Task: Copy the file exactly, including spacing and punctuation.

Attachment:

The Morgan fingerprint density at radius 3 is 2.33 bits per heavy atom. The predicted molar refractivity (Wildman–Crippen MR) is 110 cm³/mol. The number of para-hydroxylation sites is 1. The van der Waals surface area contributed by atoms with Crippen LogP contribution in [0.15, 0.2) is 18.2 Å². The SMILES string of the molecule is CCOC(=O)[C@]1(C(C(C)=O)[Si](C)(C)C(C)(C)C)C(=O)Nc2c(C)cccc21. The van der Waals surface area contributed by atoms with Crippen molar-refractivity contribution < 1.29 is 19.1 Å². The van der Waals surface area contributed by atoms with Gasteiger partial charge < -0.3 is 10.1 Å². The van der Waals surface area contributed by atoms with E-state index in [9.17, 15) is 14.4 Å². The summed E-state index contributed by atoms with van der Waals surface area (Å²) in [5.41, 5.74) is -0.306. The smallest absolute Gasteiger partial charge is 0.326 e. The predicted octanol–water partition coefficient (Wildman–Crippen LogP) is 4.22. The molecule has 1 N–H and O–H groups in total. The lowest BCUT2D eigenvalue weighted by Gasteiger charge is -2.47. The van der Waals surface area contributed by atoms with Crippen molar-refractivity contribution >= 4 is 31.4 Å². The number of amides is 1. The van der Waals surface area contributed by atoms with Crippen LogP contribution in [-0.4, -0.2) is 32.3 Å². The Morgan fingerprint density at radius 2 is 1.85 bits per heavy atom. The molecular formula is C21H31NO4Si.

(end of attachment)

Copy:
The Morgan fingerprint density at radius 3 is 2.33 bits per heavy atom. The predicted molar refractivity (Wildman–Crippen MR) is 110 cm³/mol. The number of para-hydroxylation sites is 1. The van der Waals surface area contributed by atoms with Crippen LogP contribution in [0.15, 0.2) is 18.2 Å². The SMILES string of the molecule is CCOC(=O)[C@]1(C(C(C)=O)[Si](C)(C)C(C)(C)C)C(=O)Nc2c(C)cccc21. The van der Waals surface area contributed by atoms with Crippen molar-refractivity contribution < 1.29 is 19.1 Å². The van der Waals surface area contributed by atoms with Gasteiger partial charge < -0.3 is 10.1 Å². The van der Waals surface area contributed by atoms with E-state index in [9.17, 15) is 14.4 Å². The summed E-state index contributed by atoms with van der Waals surface area (Å²) in [5.41, 5.74) is -0.306. The smallest absolute Gasteiger partial charge is 0.326 e. The predicted octanol–water partition coefficient (Wildman–Crippen LogP) is 4.22. The molecule has 1 N–H and O–H groups in total. The lowest BCUT2D eigenvalue weighted by Gasteiger charge is -2.47. The van der Waals surface area contributed by atoms with Crippen molar-refractivity contribution >= 4 is 31.4 Å². The number of amides is 1. The van der Waals surface area contributed by atoms with Crippen LogP contribution in [-0.4, -0.2) is 32.3 Å². The Morgan fingerprint density at radius 2 is 1.85 bits per heavy atom. The molecular formula is C21H31NO4Si.